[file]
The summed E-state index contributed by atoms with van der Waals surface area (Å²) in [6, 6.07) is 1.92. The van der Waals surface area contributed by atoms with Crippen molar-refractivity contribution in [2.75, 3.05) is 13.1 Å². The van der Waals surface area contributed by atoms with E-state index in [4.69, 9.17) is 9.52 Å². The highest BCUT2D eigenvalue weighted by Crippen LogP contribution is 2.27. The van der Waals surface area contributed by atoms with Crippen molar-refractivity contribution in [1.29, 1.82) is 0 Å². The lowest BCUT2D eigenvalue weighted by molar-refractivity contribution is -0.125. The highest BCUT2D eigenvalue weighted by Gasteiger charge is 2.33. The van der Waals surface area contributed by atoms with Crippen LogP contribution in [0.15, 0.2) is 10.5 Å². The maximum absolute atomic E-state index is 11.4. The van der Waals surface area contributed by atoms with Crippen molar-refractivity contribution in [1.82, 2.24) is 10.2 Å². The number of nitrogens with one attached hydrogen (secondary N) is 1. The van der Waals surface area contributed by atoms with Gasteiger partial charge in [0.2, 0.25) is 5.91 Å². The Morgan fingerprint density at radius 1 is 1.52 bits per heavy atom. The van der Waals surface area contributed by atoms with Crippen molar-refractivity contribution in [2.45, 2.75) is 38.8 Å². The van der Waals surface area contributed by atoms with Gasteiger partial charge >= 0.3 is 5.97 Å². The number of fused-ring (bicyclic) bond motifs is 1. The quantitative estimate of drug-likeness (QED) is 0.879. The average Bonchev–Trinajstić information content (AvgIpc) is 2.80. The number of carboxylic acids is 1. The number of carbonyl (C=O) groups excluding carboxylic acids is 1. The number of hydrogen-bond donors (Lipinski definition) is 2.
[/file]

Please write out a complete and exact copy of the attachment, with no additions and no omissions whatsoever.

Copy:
The summed E-state index contributed by atoms with van der Waals surface area (Å²) in [6, 6.07) is 1.92. The van der Waals surface area contributed by atoms with Crippen molar-refractivity contribution in [2.75, 3.05) is 13.1 Å². The van der Waals surface area contributed by atoms with E-state index in [4.69, 9.17) is 9.52 Å². The highest BCUT2D eigenvalue weighted by Crippen LogP contribution is 2.27. The van der Waals surface area contributed by atoms with Crippen molar-refractivity contribution in [1.29, 1.82) is 0 Å². The lowest BCUT2D eigenvalue weighted by molar-refractivity contribution is -0.125. The highest BCUT2D eigenvalue weighted by Gasteiger charge is 2.33. The van der Waals surface area contributed by atoms with Crippen LogP contribution in [0.15, 0.2) is 10.5 Å². The maximum absolute atomic E-state index is 11.4. The van der Waals surface area contributed by atoms with Crippen molar-refractivity contribution in [1.82, 2.24) is 10.2 Å². The number of nitrogens with one attached hydrogen (secondary N) is 1. The van der Waals surface area contributed by atoms with Gasteiger partial charge in [0.2, 0.25) is 5.91 Å². The Morgan fingerprint density at radius 1 is 1.52 bits per heavy atom. The van der Waals surface area contributed by atoms with Crippen molar-refractivity contribution in [2.45, 2.75) is 38.8 Å². The van der Waals surface area contributed by atoms with Gasteiger partial charge >= 0.3 is 5.97 Å². The number of fused-ring (bicyclic) bond motifs is 1. The quantitative estimate of drug-likeness (QED) is 0.879. The average Bonchev–Trinajstić information content (AvgIpc) is 2.80. The number of carboxylic acids is 1. The number of carbonyl (C=O) groups excluding carboxylic acids is 1. The number of hydrogen-bond donors (Lipinski definition) is 2.